Guide to Keybase encrypted directories
Jun 18, 2018
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This is a guide to using Keybase’s encrypted directories to store and share files. Keybase is a group, file and chat application who’s goal is to bring public key crypto based on PGP to everyone in the world, even people who don’t understand it.
If you have the Keybase client installed on your computer, you have a FUSE partition used to store any directories you may want to access. On a Linux system, this partition is mounted in the
$ df -h Filesystem Size Used Avail Use% Mounted on ... /dev/fuse 250G 406K 250G 1% /keybase
This partition is encrypted and syncronized with the Keybase servers. Keybase has three categories of directories: public, private, and team.
$ ls -la /keybase/ total 0 dr-x------ 1 laitdebanane root 0 Nov 20 14:02 private dr-x------ 1 laitdebanane root 0 Nov 20 14:02 public dr-x------ 1 laitdebanane root 0 Nov 20 14:02 team
Every Keybase user has a public directory. As you can guess, the contents of this directory is public. If you want to see the contents of yours, you can check it locally, here’s mine:
$ tree -a /keybase/public/laitdebanane/ /keybase/public/laitdebanane/ ├── dotfiles │ ├── .Xdefaults │ ├── .Xdefaults.d │ │ ├── atom_one_dark_theme │ │ ├── google_dark_theme │ │ ├── isotope_dark_theme │ │ ├── solarized_theme │ │ └── tango_theme │ ├── .bash_aliases │ ├── .bash_prompt │ └── .bashrc ├── info.md └── security └── id_rsa.pub 3 directories, 11 files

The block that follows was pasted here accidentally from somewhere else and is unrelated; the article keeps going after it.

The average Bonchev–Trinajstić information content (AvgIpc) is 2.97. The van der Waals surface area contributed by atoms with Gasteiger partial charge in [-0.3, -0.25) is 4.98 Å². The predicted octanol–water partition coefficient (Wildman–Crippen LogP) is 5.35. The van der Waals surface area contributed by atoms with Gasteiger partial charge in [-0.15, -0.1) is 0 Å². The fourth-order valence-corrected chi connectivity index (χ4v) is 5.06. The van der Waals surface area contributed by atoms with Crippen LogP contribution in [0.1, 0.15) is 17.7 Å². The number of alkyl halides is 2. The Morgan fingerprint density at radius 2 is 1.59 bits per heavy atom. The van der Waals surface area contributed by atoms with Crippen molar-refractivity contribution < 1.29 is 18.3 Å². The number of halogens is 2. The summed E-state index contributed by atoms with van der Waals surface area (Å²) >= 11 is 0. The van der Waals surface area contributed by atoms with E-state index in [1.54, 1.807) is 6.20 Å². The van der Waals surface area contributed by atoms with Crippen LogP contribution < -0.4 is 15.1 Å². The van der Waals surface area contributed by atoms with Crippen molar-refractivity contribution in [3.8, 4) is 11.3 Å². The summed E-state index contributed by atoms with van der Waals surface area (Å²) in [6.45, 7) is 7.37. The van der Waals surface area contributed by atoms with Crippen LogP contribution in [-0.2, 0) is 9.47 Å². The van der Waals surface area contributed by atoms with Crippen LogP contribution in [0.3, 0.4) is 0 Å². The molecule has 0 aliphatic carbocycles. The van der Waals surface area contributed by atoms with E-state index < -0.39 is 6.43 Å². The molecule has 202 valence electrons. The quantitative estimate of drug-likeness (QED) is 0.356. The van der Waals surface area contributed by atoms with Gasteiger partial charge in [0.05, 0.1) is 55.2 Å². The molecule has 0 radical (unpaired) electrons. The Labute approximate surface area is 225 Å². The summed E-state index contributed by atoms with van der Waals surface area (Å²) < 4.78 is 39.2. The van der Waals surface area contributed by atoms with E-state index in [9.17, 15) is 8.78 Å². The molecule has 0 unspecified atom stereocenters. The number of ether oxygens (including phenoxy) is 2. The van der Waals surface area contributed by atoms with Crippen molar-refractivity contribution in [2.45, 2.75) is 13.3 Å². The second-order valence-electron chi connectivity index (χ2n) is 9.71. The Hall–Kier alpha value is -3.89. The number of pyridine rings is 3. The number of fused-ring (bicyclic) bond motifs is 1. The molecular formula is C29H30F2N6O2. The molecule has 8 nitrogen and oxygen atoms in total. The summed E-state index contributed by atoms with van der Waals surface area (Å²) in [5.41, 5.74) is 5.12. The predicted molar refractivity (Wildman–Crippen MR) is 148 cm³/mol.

Alternatively, Keybase has set up a website where all public directories are accessible. You can see the contents of mine at https://keybase.pub/laitdebanane/.
Unlike public directories, private directories are not accessible by anyone they are not meant for. You can have a private directory just to yourself, as well as directories shared with other users.
Your own private directory
Accessing your private directory is pretty straightforward. Here is how I access mine:
$ cd /keybase/private/laitdebanane/
Shared private directories
To share a private directory with another Keybase user, you do not need to create it. Keybase manages these directories seamlessly. Let’s say I wanted to share a directory with the user
foo, I would need to access the directory
/keybase/private/laitdebanane,foo/. If I also wanted to share with
bar, I would access
Keybase now supports teams. Here at Adaltas, we have our own team:
adaltas. This means I can share files with everyone at the company by putting them in the
Keybase also supports subteams, which means that our consultants working for Adaltas Marocco can create a
adaltas.ma subteam and share files with each other in the
Sometimes you want to reference a user but you don’t know their Keybase username. Keybase implements aliases for this. For instance, I have linked my GitHub account to my Keybase account. This means you can access my public Keybase directory by replacing my username
surgicalbanana@github (both usernames are the same, so this may not be the most impressive example).
$ tree -a /keybase/public/surgicalbanana@github/ /keybase/public/laitdebanane@github/ ├── dotfiles │ ├── .Xdefaults │ ├── .Xdefaults.d │ │ ├── atom_one_dark_theme │ │ ├── google_dark_theme │ │ ├── isotope_dark_theme │ │ ├── solarized_theme │ │ └── tango_theme │ ├── .bash_aliases │ ├── .bash_prompt │ └── .bashrc ├── info.md └── security └── id_rsa.pub 3 directories, 11 files
Username aliases don’t seem to work perfectly though. I have been getting an error when trying to access
/keybase/public/arthur.busser@facebook/. It does not seem aliases work at all on the https://keybase.pub website.